There are four components of the Dental Admission Test, and one of them is the Reading Comprehension Test. To calculate your Academic Average, the Academic Science Test is combined with the Survey of Natural Sciences and Quantitative Reasoning Test.
One of the easiest ways to increase your Academic Average score is to score well on Reading Comprehension Tests. This will allow you to mitigate any lower scores on smaller subtests that make up your Academic Average. The Natural Sciences Survey and Perceptual Abilities Test scores, however, are not taken into account equally by dental schools.
Most dental schools prefer to see students achieve a score of at least 19 on this test. This is the easiest section to score well on, and anyone could score a 20 or a higher.
Taking the test does not require knowledge of the topics covered in the paragraphs. With an effective test-taking strategy and time management, you can glean information from an article as quickly as possible.
Identify your best test-taking strategy and take practice tests to find out what works for you. Make sure you check out the rest of the article to learn more about the DAT and get ready to ace it!
In this section, you are expected to complete 16-17 questions on each passage, bringing your total to 50 questions. You are given 60 minutes to complete three passages and answer 16-17 questions on each passage. During this test, a student is assessed on the ability to read and comprehend passages, as well as analyze and comprehend the information contained within them. As most of the material on the test will be related to science to some degree, there is no need to have any prior knowledge of the topic. As well as answering the following questions, all the information you need can be obtained directly or indirectly from the passage.
Given that you only have 60 minutes to complete this section, we recommend spending no less than eight minutes reading each passage and at least twelve minutes answering the questions. Each question should take you about 40–45 seconds to complete. There is no set of hard and fast rules that must be followed, since not every passage or every question is the same in regards to difficulty and length.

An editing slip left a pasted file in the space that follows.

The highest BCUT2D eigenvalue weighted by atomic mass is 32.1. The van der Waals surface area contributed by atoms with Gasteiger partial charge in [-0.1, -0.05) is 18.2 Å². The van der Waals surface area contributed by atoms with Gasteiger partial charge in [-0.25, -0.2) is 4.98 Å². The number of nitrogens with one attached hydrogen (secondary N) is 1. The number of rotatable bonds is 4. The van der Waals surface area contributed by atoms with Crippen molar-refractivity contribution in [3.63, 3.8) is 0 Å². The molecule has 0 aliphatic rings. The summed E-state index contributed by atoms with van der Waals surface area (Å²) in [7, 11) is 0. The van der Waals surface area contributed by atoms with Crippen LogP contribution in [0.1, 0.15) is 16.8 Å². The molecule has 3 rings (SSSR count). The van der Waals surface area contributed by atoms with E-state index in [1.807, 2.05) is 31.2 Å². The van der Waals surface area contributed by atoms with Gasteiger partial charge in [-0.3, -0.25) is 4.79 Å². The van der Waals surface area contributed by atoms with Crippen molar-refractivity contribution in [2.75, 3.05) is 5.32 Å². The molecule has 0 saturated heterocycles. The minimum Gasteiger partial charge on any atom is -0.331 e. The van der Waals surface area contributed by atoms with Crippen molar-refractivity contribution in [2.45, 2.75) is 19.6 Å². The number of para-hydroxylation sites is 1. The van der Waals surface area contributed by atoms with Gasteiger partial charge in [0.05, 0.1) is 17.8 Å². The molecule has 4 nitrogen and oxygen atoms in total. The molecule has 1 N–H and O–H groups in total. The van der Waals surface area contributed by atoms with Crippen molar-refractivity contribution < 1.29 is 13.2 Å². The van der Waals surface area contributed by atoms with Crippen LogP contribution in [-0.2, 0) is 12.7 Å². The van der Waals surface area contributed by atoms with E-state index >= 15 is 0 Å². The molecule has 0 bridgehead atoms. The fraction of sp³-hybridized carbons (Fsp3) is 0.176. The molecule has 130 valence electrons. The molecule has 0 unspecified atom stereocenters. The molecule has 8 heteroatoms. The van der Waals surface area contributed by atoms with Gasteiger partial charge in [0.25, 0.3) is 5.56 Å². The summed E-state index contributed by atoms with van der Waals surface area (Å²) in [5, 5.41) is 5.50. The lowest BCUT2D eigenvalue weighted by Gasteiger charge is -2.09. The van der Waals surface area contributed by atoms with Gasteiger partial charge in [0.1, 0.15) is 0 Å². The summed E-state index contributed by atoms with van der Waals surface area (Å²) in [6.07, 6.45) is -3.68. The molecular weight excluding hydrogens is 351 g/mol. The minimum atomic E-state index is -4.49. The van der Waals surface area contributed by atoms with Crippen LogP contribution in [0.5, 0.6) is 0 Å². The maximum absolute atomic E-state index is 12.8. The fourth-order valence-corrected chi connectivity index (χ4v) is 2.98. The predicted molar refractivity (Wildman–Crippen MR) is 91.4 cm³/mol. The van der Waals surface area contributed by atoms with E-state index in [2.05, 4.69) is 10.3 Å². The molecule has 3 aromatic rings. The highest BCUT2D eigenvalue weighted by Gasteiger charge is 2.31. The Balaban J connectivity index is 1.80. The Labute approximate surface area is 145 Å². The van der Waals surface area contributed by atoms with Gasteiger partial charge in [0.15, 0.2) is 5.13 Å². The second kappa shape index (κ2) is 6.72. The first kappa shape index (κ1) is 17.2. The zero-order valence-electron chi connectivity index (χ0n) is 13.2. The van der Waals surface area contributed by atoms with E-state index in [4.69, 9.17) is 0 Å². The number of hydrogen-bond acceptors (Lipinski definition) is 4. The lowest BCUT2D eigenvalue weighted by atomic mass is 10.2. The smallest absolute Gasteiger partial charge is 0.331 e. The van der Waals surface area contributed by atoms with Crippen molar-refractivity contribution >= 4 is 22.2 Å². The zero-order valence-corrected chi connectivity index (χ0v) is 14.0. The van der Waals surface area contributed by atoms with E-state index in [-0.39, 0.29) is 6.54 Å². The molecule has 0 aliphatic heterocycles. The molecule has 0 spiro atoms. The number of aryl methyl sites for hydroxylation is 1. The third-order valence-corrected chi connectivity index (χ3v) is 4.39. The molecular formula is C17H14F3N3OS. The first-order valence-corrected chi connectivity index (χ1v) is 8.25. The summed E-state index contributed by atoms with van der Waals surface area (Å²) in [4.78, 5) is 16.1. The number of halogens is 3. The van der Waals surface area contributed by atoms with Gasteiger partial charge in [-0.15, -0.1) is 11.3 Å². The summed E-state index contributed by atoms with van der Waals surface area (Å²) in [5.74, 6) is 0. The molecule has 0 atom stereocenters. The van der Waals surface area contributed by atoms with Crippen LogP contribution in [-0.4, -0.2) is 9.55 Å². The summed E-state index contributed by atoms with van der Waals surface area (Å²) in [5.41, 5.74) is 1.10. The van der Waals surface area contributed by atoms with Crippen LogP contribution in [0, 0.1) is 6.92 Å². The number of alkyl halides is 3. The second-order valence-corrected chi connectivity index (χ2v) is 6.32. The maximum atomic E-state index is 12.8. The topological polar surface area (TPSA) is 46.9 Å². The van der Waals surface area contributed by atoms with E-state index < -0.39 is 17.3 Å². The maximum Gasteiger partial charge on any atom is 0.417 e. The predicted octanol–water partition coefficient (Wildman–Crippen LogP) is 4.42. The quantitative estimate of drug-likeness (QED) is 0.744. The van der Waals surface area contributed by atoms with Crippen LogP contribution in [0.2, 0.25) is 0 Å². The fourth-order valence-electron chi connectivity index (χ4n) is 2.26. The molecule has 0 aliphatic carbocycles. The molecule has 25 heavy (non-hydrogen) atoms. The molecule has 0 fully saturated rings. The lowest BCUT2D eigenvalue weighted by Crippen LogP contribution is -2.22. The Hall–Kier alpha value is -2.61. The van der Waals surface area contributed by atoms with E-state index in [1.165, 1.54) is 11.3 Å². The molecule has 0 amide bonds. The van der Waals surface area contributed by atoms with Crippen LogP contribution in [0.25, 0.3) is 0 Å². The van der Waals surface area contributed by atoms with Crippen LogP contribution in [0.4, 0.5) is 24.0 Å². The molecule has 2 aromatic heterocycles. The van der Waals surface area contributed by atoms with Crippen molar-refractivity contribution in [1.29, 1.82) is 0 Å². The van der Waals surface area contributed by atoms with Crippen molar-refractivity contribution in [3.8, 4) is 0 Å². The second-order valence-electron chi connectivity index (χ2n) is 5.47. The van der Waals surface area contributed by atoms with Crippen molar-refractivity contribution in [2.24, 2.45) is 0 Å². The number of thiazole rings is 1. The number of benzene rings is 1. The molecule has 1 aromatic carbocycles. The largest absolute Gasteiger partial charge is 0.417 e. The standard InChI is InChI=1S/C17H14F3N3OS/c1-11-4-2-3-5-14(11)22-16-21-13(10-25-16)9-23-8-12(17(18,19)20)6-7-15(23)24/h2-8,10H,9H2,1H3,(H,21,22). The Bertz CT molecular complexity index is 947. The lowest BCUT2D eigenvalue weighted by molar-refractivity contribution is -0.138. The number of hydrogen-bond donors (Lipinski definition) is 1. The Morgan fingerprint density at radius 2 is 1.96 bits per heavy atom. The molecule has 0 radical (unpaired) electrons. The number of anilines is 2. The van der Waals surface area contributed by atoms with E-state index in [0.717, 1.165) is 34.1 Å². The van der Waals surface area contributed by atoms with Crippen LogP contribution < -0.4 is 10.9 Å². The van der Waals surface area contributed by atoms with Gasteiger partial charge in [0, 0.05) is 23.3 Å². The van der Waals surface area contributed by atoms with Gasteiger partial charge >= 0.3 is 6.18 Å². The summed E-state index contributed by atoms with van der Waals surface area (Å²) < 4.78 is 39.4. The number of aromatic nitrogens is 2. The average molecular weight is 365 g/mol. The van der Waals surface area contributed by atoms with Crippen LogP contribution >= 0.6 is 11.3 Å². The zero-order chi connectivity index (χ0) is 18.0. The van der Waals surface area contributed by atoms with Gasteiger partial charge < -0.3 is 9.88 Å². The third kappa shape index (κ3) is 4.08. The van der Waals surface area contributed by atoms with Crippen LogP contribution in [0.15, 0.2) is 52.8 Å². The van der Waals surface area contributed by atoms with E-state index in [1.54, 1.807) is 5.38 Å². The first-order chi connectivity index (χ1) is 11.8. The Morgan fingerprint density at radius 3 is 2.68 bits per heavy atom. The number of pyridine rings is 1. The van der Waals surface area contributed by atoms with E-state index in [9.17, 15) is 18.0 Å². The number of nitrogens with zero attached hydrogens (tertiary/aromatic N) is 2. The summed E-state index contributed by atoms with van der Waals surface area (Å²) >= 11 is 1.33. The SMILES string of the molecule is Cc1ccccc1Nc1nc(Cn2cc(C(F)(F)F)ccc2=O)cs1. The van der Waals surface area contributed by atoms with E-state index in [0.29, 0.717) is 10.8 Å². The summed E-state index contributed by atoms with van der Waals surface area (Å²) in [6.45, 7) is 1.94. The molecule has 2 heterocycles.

In either case, you should spend no more than three minutes per passage if you are planning on reading the passage in its entirety. As a result, you will have a shorter amount of time to answer questions, but you should still be able to do so within sixty seconds.
Science is the common theme throughout the passages, and they are derived from published works. Most of the time, the author attempts to inform, persuade, or speculate, but if the content is neutral, the tone will also in general be neutral. The writings of an author may contain subtle clues indicating their opinions, but they will rarely be extreme or blatant.
As we mentioned earlier, the purpose of this section is to cover material you have not already learned, so you do not need prior knowledge of each discipline to answer the questions. However, you can build your confidence by becoming acquainted with the general terms and writing styles used in these fields prior to the test.
By reading contemporary journals and magazines, such as those published by the Journal of the American Dental Association, Science, and National Geographic, you will become more familiar with this type of information.
Since this will be right after your scheduled break, you will get an opportunity to take a little mental break before going through the passages and composing your response.
Every Reading Comprehension section consists of the same types of questions. Some comprehension questions will follow the passage, but there will also be questions that will evaluate the ideas through analysis and evaluation, so it is necessary to prepare for questions on different levels of critical thinking.
By knowing the types of questions, you can better make predictions and avoid wrong answers on Test Day. Examples of the types of questions are as follows:
These questions test your grasp of the passage as a whole, asking you to identify the main idea, conclusion, or thesis of the passage.
By far, detail questions are the most commonly asked questions and require clarification of specific statements in the passage.
In Detail EXCEPT, the question structure is reversed: instead of choosing one statement that is true, they ask you to choose one that is false.
The tone question asks about the author's bias, which is never explicitly stated but often strongly implied in a passage.
To answer a function question, you must assess the author's argumentation. It is possible that you will be asked how the information is presented or why certain pieces of information are included.
An inference question is used to determine your ability to infer meaning and draw conclusions from a passage. Keep in your mind that the correct answers will be closely related to the passage even if they are not in it.
Strengthening/weakening questions ask you to choose the one statement from the options that will strengthen or weaken the argument most strongly.